As a reminder, your scripts for the 4-5 minute radio feature are due on Wednesday, October 18. This means you will need to have already conducted your interviews by then.
IMPORTANT: When you go out and record your interviews, DON’T FORGET to record 90 seconds to two minutes of ambient sound/room tone in the location where you conducted your interview. It should become a deeply ingrained habit to wrap up the interview and say “Now if you don’t mind, I’m just going to stay here and record a few minutes of nothing!”
In-class exercise: Script Writing
I’m going to give you a link to an interview recorded recently, and you’re going to script a radio story out of it. It’s up to you to determine what angle you want to take.
You can and should also use excerpts from other sources (public speeches and statements found on YouTube etc.—this is considered fair use) to fill out the story. Give the interview a listen, decide on four or five sound bites of no more than about 20 seconds each (with maximum three of those coming from the main interview), and write them into a short script that provides full context and background on the situation.
Interview (and full transcript) here.
For future reference, if you intend to use any audio from these extra sources (if recent public statements by the mayor are relevant to your story, for instance), a good resource for ripping the audio is Audio Hijack. There is a free version.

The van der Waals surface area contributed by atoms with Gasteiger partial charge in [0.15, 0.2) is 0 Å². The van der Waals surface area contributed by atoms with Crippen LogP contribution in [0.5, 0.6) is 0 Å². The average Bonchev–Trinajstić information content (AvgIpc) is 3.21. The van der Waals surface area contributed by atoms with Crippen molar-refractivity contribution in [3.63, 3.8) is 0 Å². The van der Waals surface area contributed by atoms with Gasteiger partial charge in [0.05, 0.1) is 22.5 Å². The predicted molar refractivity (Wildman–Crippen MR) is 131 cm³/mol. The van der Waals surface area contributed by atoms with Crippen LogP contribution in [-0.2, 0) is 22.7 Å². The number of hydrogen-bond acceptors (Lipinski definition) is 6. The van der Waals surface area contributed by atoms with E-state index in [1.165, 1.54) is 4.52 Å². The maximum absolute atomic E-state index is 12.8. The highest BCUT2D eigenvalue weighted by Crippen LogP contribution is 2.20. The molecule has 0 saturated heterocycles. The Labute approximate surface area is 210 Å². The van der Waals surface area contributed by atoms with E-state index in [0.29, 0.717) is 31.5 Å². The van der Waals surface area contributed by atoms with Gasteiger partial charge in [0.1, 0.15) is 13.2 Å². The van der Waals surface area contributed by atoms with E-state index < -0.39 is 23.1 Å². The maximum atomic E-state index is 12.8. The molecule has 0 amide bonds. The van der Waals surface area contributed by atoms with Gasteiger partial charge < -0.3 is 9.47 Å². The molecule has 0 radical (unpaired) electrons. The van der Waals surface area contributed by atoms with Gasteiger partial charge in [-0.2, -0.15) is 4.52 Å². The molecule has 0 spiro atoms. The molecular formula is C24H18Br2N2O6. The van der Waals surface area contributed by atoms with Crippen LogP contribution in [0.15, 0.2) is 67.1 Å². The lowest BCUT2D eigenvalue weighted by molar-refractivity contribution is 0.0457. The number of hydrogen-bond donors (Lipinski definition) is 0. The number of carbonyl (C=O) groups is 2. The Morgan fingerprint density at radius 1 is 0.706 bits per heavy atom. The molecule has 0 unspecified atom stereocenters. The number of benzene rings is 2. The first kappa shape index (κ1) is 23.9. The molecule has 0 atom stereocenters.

Remember that the template for writing a script looks like this:
AMBI: (natural sounds and room tone go here)
TRACK: (your narration goes here)
ACT: [NAME]: (transcription of soundbites goes here)
TRACK: …and so on. I included one of my complete scripts in this post if that’s helpful to refer back to.
Remember that you’re writing for the ear, which means simple sentences, conversational style, and lots of description. Be careful to write into and out of the sound bites in a way that clearly introduces the speaker and sets up what they’re going to say.
When deciding what to put into the narration vs. what sound bites to include, think about it this way: Exposition/Description vs. Color/Emotion/Opinion.
The role of the host intro is to tell the listeners what they’re about to hear and why it matters, before throwing it to you, the reporter.
Exposition/Description. Your narration is there to give all the who/what/where/when/why info and to guide the listener through the story so they’re never confused as to who is speaking, where you are, and what’s happening—and to do all this as efficiently, clearly, and engagingly as possible.
Color/Emotion/Opinion. In most cases, if there’s a sound bite that’s full of dry facts and figures, it is best to include that information by paraphrasing it and writing it into the narration. The quotes we want to hear from people are ALIVE, full of humor, sass, sadness, insight, and opinion.
If you’re not finished writing the script by the end of class, that’s okay: just make sure you email it to me by Monday so we can look at them together in class.